Bristol Airport trials electric bus to help deliver on its plan to be Net Zero by the 2030

October 1, 2021

Passengers boarding flights at Bristol Airport are travelling between the terminal and their plane by electric bus in the latest trial scheme to reduce its emissions.

The airport announced its ambition last month to become Net Zero by 2030. If it is successful, Bristol would be the first UK airport to do so.

Bristol said its focus was on continual improvement, embracing new and innovative ways of working and ensuring a sustainable future for the airport and the wider region.

Trialling the fully electric 110-passenger capacity shuttle bus, pictured, supplied by German firm COBUS Industries – the global market leader in airport bus transportation and Bristol Airport’s existing supplier – is one area the airport says will help reduce emissions.

It will study the operating benefits of the bus, which includes a lithium titan oxide engine specially developed for use at airports and state-of-the-art features to maximise safety and comfort, against its existing diesel fleet of vehicles.

Similar COBUS buses are already in use at a number of airport around the world, including in Germany, Switzerland and Canada.

COBUS Industries CEO Patricia Vasconcelos said: “Today’s challenges in terms of sustainability and environmentally friendly technologies are intrinsic goals for airport authorities, airlines and ground handling companies.

“The team of COBUS Industries is following this with large ambitions and high motivation to offer passengers the best possible comfort in our COBUS airfield bus and help our customers to drive their ambitious goals towards environmental protection, sustainability and future-oriented technologies on airports.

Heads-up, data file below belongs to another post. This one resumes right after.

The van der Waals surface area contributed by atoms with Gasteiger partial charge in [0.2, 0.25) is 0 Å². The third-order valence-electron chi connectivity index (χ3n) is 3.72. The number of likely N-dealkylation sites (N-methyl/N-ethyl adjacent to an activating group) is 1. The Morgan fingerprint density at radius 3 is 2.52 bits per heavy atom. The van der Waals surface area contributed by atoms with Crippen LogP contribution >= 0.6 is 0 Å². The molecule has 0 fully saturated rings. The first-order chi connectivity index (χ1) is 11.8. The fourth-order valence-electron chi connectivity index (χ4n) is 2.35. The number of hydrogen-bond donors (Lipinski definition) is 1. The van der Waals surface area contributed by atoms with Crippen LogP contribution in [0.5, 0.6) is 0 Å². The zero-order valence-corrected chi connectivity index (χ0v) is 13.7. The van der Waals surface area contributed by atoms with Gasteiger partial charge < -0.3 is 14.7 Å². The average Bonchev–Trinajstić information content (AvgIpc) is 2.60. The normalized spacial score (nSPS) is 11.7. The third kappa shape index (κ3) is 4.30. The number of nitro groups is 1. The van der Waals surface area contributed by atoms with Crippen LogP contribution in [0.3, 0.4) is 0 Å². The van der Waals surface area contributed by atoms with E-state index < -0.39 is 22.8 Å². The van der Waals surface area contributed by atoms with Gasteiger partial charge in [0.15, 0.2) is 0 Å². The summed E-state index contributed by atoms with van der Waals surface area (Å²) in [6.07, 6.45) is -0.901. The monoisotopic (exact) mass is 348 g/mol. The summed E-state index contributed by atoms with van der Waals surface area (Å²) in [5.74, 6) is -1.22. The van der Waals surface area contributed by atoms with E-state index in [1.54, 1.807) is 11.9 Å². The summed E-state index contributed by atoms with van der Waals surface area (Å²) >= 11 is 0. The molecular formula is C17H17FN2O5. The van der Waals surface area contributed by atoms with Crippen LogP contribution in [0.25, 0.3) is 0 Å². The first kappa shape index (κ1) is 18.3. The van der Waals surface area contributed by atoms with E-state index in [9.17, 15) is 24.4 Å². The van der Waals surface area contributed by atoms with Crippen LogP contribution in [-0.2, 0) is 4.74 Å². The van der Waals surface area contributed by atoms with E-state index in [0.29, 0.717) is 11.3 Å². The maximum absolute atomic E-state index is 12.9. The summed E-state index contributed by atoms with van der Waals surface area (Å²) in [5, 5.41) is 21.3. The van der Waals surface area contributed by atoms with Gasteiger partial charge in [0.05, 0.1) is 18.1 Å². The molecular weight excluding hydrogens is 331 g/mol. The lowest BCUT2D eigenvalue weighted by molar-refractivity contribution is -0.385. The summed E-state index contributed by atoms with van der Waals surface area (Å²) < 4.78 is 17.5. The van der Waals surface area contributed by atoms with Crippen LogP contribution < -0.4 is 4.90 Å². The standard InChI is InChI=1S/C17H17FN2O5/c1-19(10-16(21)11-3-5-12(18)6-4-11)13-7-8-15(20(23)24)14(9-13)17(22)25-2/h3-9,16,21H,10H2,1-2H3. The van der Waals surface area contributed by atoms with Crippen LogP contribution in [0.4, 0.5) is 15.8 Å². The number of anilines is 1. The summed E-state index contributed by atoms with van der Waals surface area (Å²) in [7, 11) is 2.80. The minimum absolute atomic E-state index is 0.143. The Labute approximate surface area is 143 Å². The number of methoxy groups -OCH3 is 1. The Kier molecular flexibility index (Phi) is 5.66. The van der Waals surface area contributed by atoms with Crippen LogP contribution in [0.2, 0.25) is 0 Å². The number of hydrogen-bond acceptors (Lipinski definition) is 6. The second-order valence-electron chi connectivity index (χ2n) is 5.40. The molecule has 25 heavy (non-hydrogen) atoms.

“We are very pleased and proud that our valuable and long-term customer Bristol Airport is willing to test our fully-electric COBUS and to continue our partnership.”

Bristol Airport head of sustainability James Shearman added: “We are committed to embedding sustainability principles into the way we work every day, the way we develop and the way we collaborate.

“We are delighted to be working with COBUS Industries in helping deliver our sustainability targets and reducing airport emissions.  This is only one project we are working on to achieve being a Net Zero Airport operation by 2030.”

Last month the airport teamed up with airline easyJet, its largest operator accounting for about half of all its flights, for a series of trials using the latest cutting-edge technology and other innovations to reduce their carbon footprints.

The partnership will work with expert associates and firms in the aviation industry to help reduce and eliminate emissions from aircraft ground operations.

It will also challenge the industry to work together to develop affordable and achievable technological solutions.

Projects likely to be considered will look at:

  • Electric ground power units
  • Sustainable aviation fuels
  • Electric passenger coach transportation
  • Recycling and waste management
  • Employee carbon-saving initiatives
  • Supply chain carbon reductions
  • Aircraft continuous descent approaches
  • Zero carbon emission aircraft turnarounds
  • NEO (new engine option) aircraft deployment and fleet optimisation.

EasyJet has a number of 186-seat A320neo aircraft in its 17-strong Bristol-based fleet, which serves its 70-plus destinations.

The airline and airport hope any successful results from the trials will have the potential to be rolled out across easyJet’s entire network, which spans 150 airports across 35 countries. 

Bristol Airport’s plan to become Net Zero within nine years has been attacked by the Green Party group on Bristol City Council as ‘utter nonsense’.

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